Reaction of 1f. According to the general procedure, a solution (0.2 M) of Zn(OTf)2 (147 mg, 0.405 mmol) in 1,2-dichloroethane (2.0 mL) was prepared in a Biotage microwave vial prior to use. To this was added finely powdered molecular sieves 4A (45.1 mg) which was preactivated by heating with a heating gun in vacuo and 1f (73.0 mg, 0.204 mmol). The vial was then sealed with a Teflon septum lined cap. The mixture was stirred at 30 °C for 1 h and then heated at 100 °C for 4 d. After being cooled to room temperature, the reaction mixture was worked-up in a similar manner to the general procedure. The resulting crude reaction mixture was acetylated by addition of acetic anhydride (0.100 mL, 1.06 mmol) in pyridine (1 mL) at 0 °C. After being stirred at room temperature for 10 min, essentially identical workup protocol as described above was applied to give a crude mixture. This was purified by PTLC (hexane–EtOAc and then CH2Cl2–MeCN) to afford 18 (10.4 mg, 0.0291 mmol, 14%). 18: Rf = 0.39 (Hexane–EtOAc = 2[thin space (1/6-em)]:[thin space (1/6-em)]1); 1H NMR (400 MHz, CDCl3): δ 9.09 (1H, s), 8.43 (1H, t, J = 5.7 Hz), 7.50 (1H, d, J = 7.3 Hz), 7.38 (1H, d, J = 8.2 Hz), 7.35–7.22 (5H, m), 7.16 (1H, ddd, J = 8.1, 6.9, 0.9 Hz), 7.10–7.06 (1H, m), 5.50–5.48 (1H, m), 4.50 (1H, dd, J = 15.1, 6.4 Hz), 4.41 (1H, dd, J = 15.1, 6.0 Hz), 3.81–3.78 (2H, m), 3.33–3.25 (1H, m), 3.08–2.98 (2H, m), 2.60–2.50 (1H, m), 2.01–1.99 (3H, m); 13C NMR (100 MHz, CDCl3): δ 172.3, 140.0, 138.6, 136.5, 133.7, 128.8, 127.5, 126.8, 123.9, 121.9, 119.3, 118.4, 111.6, 109.1, 74.4, 55.4, 45.3, 43.1, 16.8, 14.0; HRMS (ESI, m/z): calcd for C23H24N3O [M + H]+ 358.1914, found 358.1912.

According to the above procedure except for changing the solvent from 1,2-dichloroethane to 2-BuOH, Zn(OTf)2-promoted reaction of 1f (72.0 mg, 0.201 mmol) was carried out at 100 °C for 24 h. The resulting crude reaction mixture containing 4c was treated with acetic anhydride (0.473 mL, 5.00 mmol) in pyridine (5 mL) at 0 °C. After being stirred at room temperature, essentially identical workup protocol as described above was applied to give 4d (31.0 mg, 0.112 mmol, 61%).

Trapping of iminium cation IM4 via reduction with Et3SiH

Finely powdered molecular sieves 4A (400 mg) were placed in a microwave vial and dried by heating with a heat gun in vacuo. The t-BuOH solution of Zn(OTf)2 (0.2 M, 10 mL, 2.00 mmol) prepared as described above, the compound 1a (565 mg, 2.00 mmol), and triethylsilane (1.59 mL, 10.0 mmol) were successively added. The vial was sealed with a Teflon septum lined cap and the mixture was stirred at 30 °C for 1 h. The resulting mixture was further heated at 60 °C for 3 h. After being cooled to rt, the reaction mixture was diluted with toluene (10 mL) and concentrated to one fifth of its initial volume under reduced pressure. The residue was diluted with EtOAc (20 mL) and then treated with a saturated aqueous solution (10 mL) of the Rochelle salt at 0 °C. The mixture was vigorously stirred at 0 °C for 1 h, and insoluble materials were filtered off and washed with EtOAc (80 mL) and H2O (5 mL). The organic layer was separated and washed with a saturated aqueous solution of NaHCO3 (10 mL × 2). The aqueous layer was extracted with EtOAc (100 mL × 2). Combined organic extracts were washed with brine (10 mL), dried over Na2SO4, filtered and concentrated under reduced pressure to give a crude mixture of 2a and 2d. The resultant mixture was dissolved in pyridine (10 mL) and treated with benzenesulfonyl chloride (1.28 mL, 10.0 mmol) at 0 °C. After being stirred at room temperature, the mixture was treated with a saturated aqueous solution of NaHCO3 (10 mL). The mixture was extracted with EtOAc (100 mL × 3), washed with brine (15 mL), and dried over Na2SO4. After filtration and concentration, the residue was purified by silica gel column chromatography (CH2Cl2/EtOAc/MeOH) to give 2d (72.2 mg, 0.253 mmol, 13%). The fraction mainly containing 2b was further purified by passing through a short alumina column (CH2Cl2) to give 2b (456 mg, 1.35 mmol, 67%). 2d: Rf = 0.21 (Hex–EtOAc = 2[thin space (1/6-em)]:[thin space (1/6-em)]1); 1H NMR (500 MHz, CDCl3): δ 7.97 (1H, s), 7.49 (1H, d, J = 8.0 Hz), 7.28 (1H, d, J = 8.0 Hz), 7.20–7.16 (1H, m), 7.11–7.07 (1H, m), 5.26 (1H, s), 5.07 (1H, s), 3.84 (1H, d, J = 14.9 Hz), 3.74–3.72 (4H, m), 3.67 (1H, q, J = 6.9 Hz), 3.32 (1H, ddd, J = 13.1, 7.9, 4.3 Hz), 3.21 (1H, ddd, J = 13.1, 7.9, 4.3 Hz), 3.05 (1H, ddd, J = 16.6, 7.6, 3.9 Hz), 2.97 (1H, ddd, J = 16.6, 7.6, 3.9 Hz),1.43 (3H, d, J = 7.5 Hz); 13C NMR (125 MHz, CDCl3): δ 174.8, 140.0, 136.0, 134.0, 129.1, 123.0, 119.5, 118.8, 114.6, 111.2, 110.6, 76.9, 60.3, 58.5, 52.5, 51.8, 24.3, 16.7; HRMS (ESI, m/z): calcd for C17H21N2O2 [M + H]+ 285.1598, found 285.1614.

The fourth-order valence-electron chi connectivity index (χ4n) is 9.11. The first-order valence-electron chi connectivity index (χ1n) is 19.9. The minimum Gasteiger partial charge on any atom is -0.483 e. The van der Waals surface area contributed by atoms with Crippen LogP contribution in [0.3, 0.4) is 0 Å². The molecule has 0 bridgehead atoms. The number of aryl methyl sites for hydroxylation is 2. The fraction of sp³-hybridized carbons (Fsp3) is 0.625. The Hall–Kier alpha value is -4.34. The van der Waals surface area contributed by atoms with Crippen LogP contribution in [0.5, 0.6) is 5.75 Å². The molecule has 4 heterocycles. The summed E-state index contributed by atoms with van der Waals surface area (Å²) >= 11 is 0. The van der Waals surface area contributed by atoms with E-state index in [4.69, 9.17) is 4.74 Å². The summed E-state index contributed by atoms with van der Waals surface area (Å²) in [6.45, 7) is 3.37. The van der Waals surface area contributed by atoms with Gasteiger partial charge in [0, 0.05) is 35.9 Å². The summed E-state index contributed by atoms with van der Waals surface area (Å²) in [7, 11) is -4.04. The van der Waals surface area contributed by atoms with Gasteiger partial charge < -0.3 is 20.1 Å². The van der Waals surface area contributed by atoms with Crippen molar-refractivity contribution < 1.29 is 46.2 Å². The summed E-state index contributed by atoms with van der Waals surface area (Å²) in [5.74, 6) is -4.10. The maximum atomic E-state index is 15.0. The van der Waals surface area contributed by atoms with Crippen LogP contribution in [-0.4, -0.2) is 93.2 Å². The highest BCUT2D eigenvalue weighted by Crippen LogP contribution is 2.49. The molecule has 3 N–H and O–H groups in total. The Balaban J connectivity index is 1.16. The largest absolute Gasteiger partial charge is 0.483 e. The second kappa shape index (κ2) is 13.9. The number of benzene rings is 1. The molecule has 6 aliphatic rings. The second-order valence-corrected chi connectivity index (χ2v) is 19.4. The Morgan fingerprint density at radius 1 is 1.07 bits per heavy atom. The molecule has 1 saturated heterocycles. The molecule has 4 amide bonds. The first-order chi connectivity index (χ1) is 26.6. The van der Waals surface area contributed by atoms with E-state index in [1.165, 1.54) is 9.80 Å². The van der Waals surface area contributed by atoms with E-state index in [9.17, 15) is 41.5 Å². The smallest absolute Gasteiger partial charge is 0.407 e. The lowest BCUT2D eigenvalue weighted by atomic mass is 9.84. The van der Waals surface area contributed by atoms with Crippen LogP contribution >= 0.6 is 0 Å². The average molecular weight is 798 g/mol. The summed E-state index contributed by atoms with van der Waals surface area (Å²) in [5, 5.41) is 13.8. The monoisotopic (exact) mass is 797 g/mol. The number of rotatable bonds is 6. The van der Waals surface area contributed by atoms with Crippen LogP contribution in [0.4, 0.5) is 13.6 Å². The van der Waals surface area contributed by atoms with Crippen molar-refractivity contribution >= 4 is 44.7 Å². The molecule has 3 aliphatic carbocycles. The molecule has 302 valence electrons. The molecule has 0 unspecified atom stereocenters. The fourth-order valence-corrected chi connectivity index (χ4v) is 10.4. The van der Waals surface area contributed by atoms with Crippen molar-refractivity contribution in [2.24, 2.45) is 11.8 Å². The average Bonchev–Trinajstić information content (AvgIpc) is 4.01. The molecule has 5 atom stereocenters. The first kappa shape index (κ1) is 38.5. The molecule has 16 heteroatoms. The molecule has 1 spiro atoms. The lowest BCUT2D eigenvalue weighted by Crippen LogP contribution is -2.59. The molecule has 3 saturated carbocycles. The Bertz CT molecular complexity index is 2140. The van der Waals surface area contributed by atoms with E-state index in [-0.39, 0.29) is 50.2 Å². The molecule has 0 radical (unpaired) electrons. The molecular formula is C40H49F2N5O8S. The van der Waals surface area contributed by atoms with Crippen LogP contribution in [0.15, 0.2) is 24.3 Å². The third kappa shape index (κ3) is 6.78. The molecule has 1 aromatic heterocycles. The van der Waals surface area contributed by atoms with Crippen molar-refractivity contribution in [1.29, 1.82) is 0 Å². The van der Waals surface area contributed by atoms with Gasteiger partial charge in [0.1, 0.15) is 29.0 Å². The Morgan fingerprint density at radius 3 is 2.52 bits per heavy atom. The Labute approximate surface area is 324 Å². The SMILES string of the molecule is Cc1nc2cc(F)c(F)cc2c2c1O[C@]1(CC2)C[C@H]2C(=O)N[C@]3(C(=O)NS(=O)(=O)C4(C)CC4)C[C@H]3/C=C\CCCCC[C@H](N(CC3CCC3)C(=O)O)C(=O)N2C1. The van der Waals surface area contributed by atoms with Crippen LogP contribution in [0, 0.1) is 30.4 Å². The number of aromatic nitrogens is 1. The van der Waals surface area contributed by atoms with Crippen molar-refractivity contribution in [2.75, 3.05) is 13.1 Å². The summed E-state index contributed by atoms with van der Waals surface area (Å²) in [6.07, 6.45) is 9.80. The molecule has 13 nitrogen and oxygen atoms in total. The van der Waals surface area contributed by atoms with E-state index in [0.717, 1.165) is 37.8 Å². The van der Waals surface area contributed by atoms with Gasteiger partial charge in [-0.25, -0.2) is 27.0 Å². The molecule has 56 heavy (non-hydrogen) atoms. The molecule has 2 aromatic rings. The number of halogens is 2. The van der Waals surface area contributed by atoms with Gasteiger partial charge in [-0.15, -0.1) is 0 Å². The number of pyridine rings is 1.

General procedure for conversion of 3 into 2b